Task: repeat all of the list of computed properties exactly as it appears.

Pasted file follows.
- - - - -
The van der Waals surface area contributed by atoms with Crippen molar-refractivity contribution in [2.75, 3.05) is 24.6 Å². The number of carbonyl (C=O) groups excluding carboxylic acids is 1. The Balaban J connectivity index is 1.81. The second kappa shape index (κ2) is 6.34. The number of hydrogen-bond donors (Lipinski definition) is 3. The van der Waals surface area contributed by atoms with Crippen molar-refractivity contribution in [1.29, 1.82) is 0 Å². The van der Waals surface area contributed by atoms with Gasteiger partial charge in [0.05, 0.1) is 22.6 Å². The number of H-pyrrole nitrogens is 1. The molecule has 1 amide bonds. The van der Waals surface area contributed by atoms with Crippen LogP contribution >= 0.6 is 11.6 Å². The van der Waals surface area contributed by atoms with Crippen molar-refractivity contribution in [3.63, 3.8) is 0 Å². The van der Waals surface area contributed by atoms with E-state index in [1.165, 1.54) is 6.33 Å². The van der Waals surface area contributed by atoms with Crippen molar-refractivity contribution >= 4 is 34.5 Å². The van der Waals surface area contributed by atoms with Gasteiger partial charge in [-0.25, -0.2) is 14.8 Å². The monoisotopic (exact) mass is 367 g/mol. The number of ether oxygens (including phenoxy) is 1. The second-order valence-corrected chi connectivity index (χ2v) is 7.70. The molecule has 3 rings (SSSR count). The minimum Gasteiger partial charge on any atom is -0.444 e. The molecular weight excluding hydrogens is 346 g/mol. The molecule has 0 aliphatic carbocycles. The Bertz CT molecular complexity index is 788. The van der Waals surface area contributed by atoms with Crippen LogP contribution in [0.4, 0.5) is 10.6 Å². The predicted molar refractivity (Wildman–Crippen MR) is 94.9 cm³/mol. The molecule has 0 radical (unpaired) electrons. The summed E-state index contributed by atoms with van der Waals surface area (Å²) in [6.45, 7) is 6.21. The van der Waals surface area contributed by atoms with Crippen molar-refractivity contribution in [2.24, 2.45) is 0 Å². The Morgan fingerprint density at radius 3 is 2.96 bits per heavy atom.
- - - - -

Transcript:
The van der Waals surface area contributed by atoms with Crippen molar-refractivity contribution in [2.75, 3.05) is 24.6 Å². The number of carbonyl (C=O) groups excluding carboxylic acids is 1. The Balaban J connectivity index is 1.81. The second kappa shape index (κ2) is 6.34. The number of hydrogen-bond donors (Lipinski definition) is 3. The van der Waals surface area contributed by atoms with Crippen molar-refractivity contribution in [1.29, 1.82) is 0 Å². The van der Waals surface area contributed by atoms with Gasteiger partial charge in [0.05, 0.1) is 22.6 Å². The number of H-pyrrole nitrogens is 1. The molecule has 1 amide bonds. The van der Waals surface area contributed by atoms with Crippen LogP contribution >= 0.6 is 11.6 Å². The van der Waals surface area contributed by atoms with Crippen molar-refractivity contribution in [3.63, 3.8) is 0 Å². The van der Waals surface area contributed by atoms with E-state index in [1.165, 1.54) is 6.33 Å². The van der Waals surface area contributed by atoms with Crippen molar-refractivity contribution >= 4 is 34.5 Å². The van der Waals surface area contributed by atoms with Gasteiger partial charge in [-0.25, -0.2) is 14.8 Å². The monoisotopic (exact) mass is 367 g/mol. The number of ether oxygens (including phenoxy) is 1. The second-order valence-corrected chi connectivity index (χ2v) is 7.70. The molecule has 3 rings (SSSR count). The minimum Gasteiger partial charge on any atom is -0.444 e. The molecular weight excluding hydrogens is 346 g/mol. The molecule has 0 aliphatic carbocycles. The Bertz CT molecular complexity index is 788. The van der Waals surface area contributed by atoms with Crippen LogP contribution in [0.4, 0.5) is 10.6 Å². The predicted molar refractivity (Wildman–Crippen MR) is 94.9 cm³/mol. The molecule has 0 radical (unpaired) electrons. The summed E-state index contributed by atoms with van der Waals surface area (Å²) in [6.45, 7) is 6.21. The van der Waals surface area contributed by atoms with Crippen molar-refractivity contribution in [2.24, 2.45) is 0 Å². The Morgan fingerprint density at radius 3 is 2.96 bits per heavy atom.